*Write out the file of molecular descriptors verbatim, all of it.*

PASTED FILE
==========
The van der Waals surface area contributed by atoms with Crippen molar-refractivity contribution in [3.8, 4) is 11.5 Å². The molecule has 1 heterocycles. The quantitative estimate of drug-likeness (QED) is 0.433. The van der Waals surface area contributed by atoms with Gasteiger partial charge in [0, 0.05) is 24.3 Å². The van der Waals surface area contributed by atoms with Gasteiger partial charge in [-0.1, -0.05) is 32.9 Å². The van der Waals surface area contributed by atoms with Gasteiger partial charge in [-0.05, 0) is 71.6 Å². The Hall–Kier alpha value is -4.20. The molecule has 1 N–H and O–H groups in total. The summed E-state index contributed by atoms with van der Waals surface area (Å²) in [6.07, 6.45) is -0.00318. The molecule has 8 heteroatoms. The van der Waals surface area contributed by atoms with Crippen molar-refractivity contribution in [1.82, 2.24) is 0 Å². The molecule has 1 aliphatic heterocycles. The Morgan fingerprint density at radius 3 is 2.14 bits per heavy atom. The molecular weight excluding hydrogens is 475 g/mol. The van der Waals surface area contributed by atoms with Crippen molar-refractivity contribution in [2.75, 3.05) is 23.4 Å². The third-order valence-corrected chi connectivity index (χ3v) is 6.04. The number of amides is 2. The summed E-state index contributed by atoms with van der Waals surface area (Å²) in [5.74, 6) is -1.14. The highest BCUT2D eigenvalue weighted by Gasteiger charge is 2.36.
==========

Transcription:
The van der Waals surface area contributed by atoms with Crippen molar-refractivity contribution in [3.8, 4) is 11.5 Å². The molecule has 1 heterocycles. The quantitative estimate of drug-likeness (QED) is 0.433. The van der Waals surface area contributed by atoms with Gasteiger partial charge in [0, 0.05) is 24.3 Å². The van der Waals surface area contributed by atoms with Gasteiger partial charge in [-0.1, -0.05) is 32.9 Å². The van der Waals surface area contributed by atoms with Gasteiger partial charge in [-0.05, 0) is 71.6 Å². The Hall–Kier alpha value is -4.20. The molecule has 1 N–H and O–H groups in total. The summed E-state index contributed by atoms with van der Waals surface area (Å²) in [6.07, 6.45) is -0.00318. The molecule has 8 heteroatoms. The van der Waals surface area contributed by atoms with Crippen molar-refractivity contribution in [1.82, 2.24) is 0 Å². The molecule has 1 aliphatic heterocycles. The Morgan fingerprint density at radius 3 is 2.14 bits per heavy atom. The molecular weight excluding hydrogens is 475 g/mol. The van der Waals surface area contributed by atoms with Crippen molar-refractivity contribution in [2.75, 3.05) is 23.4 Å². The third-order valence-corrected chi connectivity index (χ3v) is 6.04. The number of amides is 2. The summed E-state index contributed by atoms with van der Waals surface area (Å²) in [5.74, 6) is -1.14. The highest BCUT2D eigenvalue weighted by Gasteiger charge is 2.36.